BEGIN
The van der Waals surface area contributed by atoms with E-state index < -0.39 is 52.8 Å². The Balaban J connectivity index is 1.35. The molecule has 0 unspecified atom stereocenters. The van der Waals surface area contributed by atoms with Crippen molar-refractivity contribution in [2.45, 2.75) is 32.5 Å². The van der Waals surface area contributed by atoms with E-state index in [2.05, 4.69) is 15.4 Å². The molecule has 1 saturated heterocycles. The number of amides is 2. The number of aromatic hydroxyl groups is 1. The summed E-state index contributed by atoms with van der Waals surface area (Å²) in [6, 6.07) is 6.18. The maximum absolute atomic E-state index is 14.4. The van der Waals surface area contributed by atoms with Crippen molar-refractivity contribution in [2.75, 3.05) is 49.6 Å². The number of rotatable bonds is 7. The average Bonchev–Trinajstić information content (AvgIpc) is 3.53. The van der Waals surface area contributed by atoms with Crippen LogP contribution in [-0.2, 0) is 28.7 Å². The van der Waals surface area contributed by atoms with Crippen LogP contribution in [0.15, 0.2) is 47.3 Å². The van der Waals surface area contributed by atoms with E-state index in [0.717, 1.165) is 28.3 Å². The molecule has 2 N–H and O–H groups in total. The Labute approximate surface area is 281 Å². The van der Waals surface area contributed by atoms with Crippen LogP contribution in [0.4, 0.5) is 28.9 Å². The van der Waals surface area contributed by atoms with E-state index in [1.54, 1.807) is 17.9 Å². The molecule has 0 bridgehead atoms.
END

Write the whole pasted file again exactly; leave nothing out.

The van der Waals surface area contributed by atoms with E-state index < -0.39 is 52.8 Å². The Balaban J connectivity index is 1.35. The molecule has 0 unspecified atom stereocenters. The van der Waals surface area contributed by atoms with Crippen molar-refractivity contribution in [2.45, 2.75) is 32.5 Å². The van der Waals surface area contributed by atoms with E-state index in [2.05, 4.69) is 15.4 Å². The molecule has 1 saturated heterocycles. The number of amides is 2. The number of aromatic hydroxyl groups is 1. The summed E-state index contributed by atoms with van der Waals surface area (Å²) in [6, 6.07) is 6.18. The maximum absolute atomic E-state index is 14.4. The van der Waals surface area contributed by atoms with Crippen molar-refractivity contribution in [2.75, 3.05) is 49.6 Å². The number of rotatable bonds is 7. The average Bonchev–Trinajstić information content (AvgIpc) is 3.53. The van der Waals surface area contributed by atoms with Crippen LogP contribution in [-0.2, 0) is 28.7 Å². The van der Waals surface area contributed by atoms with Crippen LogP contribution in [0.15, 0.2) is 47.3 Å². The van der Waals surface area contributed by atoms with E-state index in [0.717, 1.165) is 28.3 Å². The molecule has 2 N–H and O–H groups in total. The Labute approximate surface area is 281 Å². The van der Waals surface area contributed by atoms with Crippen LogP contribution in [0.4, 0.5) is 28.9 Å². The van der Waals surface area contributed by atoms with E-state index in [1.54, 1.807) is 17.9 Å². The molecule has 0 bridgehead atoms.